There’s a dim sum restaurant in Hong Kong called Tim Ho Wan that both has a Michelin star, and is delightfully affordable. So as you’d expect, it’s insanely crowded. I mean, look at that madness in the photo above.
It doesn’t help that the restaurant is way smaller than you’d expect (dim sum joints tend to be absolutely enormous, but not here). They do, however, cram as many people as they possibly can into a fairly small space. Pretty much everyone has to share a table, which is quite common at Hong Kong restaurants.
It’s totally worth it, though. Everything I tried here was the best version of the dish that I’ve had.
These baked buns with BBQ pork? So good: sweet, with a lightly crispy shell, and a generous filling of perfectly cooked pork.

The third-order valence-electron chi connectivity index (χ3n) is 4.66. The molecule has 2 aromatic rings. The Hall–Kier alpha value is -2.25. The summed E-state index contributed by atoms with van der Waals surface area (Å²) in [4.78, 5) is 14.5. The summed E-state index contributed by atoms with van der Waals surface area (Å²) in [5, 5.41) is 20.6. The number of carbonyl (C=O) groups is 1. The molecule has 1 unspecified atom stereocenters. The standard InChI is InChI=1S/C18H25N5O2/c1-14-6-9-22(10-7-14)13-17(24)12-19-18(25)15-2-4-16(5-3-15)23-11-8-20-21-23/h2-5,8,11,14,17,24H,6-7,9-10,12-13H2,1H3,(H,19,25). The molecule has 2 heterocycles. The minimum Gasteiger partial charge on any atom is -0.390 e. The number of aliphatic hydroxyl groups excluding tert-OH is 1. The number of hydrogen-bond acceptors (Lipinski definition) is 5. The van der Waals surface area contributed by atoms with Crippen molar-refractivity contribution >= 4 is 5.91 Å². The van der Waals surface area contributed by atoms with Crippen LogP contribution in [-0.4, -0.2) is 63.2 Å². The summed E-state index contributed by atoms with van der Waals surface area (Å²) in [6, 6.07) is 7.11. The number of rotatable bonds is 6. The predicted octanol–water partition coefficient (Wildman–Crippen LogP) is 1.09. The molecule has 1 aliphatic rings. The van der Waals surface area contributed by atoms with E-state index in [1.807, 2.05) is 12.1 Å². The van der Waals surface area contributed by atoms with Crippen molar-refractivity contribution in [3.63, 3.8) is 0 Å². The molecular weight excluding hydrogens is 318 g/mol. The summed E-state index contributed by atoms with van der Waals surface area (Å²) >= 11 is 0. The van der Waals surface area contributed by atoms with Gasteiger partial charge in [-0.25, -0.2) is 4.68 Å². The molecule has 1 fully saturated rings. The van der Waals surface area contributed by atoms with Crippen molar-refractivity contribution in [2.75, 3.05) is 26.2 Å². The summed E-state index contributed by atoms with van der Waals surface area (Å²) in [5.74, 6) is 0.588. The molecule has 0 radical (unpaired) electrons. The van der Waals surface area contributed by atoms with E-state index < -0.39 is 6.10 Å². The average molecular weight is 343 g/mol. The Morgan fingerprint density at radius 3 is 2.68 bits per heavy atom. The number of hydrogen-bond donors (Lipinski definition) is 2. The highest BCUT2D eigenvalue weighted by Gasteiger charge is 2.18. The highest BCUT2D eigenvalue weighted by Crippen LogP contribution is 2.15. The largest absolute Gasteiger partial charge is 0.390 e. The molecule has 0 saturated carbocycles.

These had a similar filling, but were deep-fried and amazing, with a perfect balance of crispy and chewy.
And these shrimp dumplings? Holy crap. The shrimp was cooked to absolute perfection, and the wrapper was just right — not too thick, not too thin. I honestly don’t think it’s possible to make these things any better.
It wasn’t all fun and games, though. These rice rolls filled with pig’s liver were shockingly unpleasant. And I really like liver! But the flavour here was all metallic bitterness; that pig must have lived a hard life, and it didn’t taste like it was seasoned with anything. It was an odd misstep in an otherwise superlative meal.
It’s kind of insane how much variety you can get with something as seemingly straightforward as noodles in soup. I just came from Japan, where I ate a ridiculous amount of ramen (a ridiculous amount. I wrote about nine of the bowls I ate on this blog, and there were many more bowls I ate that I didn’t bother posting about. I’m a fan of ramen, in case you couldn’t tell).